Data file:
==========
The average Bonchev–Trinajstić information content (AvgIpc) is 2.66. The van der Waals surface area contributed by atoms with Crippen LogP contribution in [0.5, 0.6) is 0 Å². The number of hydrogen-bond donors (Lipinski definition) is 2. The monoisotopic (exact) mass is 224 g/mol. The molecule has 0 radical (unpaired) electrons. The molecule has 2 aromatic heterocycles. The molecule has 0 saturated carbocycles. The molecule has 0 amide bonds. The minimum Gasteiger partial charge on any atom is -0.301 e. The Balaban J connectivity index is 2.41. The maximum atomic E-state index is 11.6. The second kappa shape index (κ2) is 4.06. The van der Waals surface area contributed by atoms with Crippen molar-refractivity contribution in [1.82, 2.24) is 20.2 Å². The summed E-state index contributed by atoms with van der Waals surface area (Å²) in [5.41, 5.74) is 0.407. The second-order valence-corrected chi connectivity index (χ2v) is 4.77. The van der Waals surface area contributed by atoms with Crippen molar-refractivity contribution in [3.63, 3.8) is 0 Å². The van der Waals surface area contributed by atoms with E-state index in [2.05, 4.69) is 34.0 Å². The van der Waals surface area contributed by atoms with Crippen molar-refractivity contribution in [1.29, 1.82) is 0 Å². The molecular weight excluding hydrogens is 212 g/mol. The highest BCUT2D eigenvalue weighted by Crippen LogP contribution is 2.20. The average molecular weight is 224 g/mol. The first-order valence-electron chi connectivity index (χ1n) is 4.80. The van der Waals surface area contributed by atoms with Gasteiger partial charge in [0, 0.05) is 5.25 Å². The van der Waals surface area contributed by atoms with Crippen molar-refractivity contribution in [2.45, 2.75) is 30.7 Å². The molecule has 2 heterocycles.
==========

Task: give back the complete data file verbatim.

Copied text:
The average Bonchev–Trinajstić information content (AvgIpc) is 2.66. The van der Waals surface area contributed by atoms with Crippen LogP contribution in [0.5, 0.6) is 0 Å². The number of hydrogen-bond donors (Lipinski definition) is 2. The monoisotopic (exact) mass is 224 g/mol. The molecule has 0 radical (unpaired) electrons. The molecule has 2 aromatic heterocycles. The molecule has 0 saturated carbocycles. The molecule has 0 amide bonds. The minimum Gasteiger partial charge on any atom is -0.301 e. The Balaban J connectivity index is 2.41. The maximum atomic E-state index is 11.6. The second kappa shape index (κ2) is 4.06. The van der Waals surface area contributed by atoms with Crippen molar-refractivity contribution in [1.82, 2.24) is 20.2 Å². The summed E-state index contributed by atoms with van der Waals surface area (Å²) in [5.41, 5.74) is 0.407. The second-order valence-corrected chi connectivity index (χ2v) is 4.77. The van der Waals surface area contributed by atoms with Crippen molar-refractivity contribution in [3.63, 3.8) is 0 Å². The van der Waals surface area contributed by atoms with E-state index in [2.05, 4.69) is 34.0 Å². The van der Waals surface area contributed by atoms with Crippen molar-refractivity contribution in [1.29, 1.82) is 0 Å². The molecular weight excluding hydrogens is 212 g/mol. The highest BCUT2D eigenvalue weighted by Crippen LogP contribution is 2.20. The average molecular weight is 224 g/mol. The first-order valence-electron chi connectivity index (χ1n) is 4.80. The van der Waals surface area contributed by atoms with Gasteiger partial charge in [0, 0.05) is 5.25 Å². The van der Waals surface area contributed by atoms with Crippen molar-refractivity contribution in [2.45, 2.75) is 30.7 Å². The molecule has 2 heterocycles.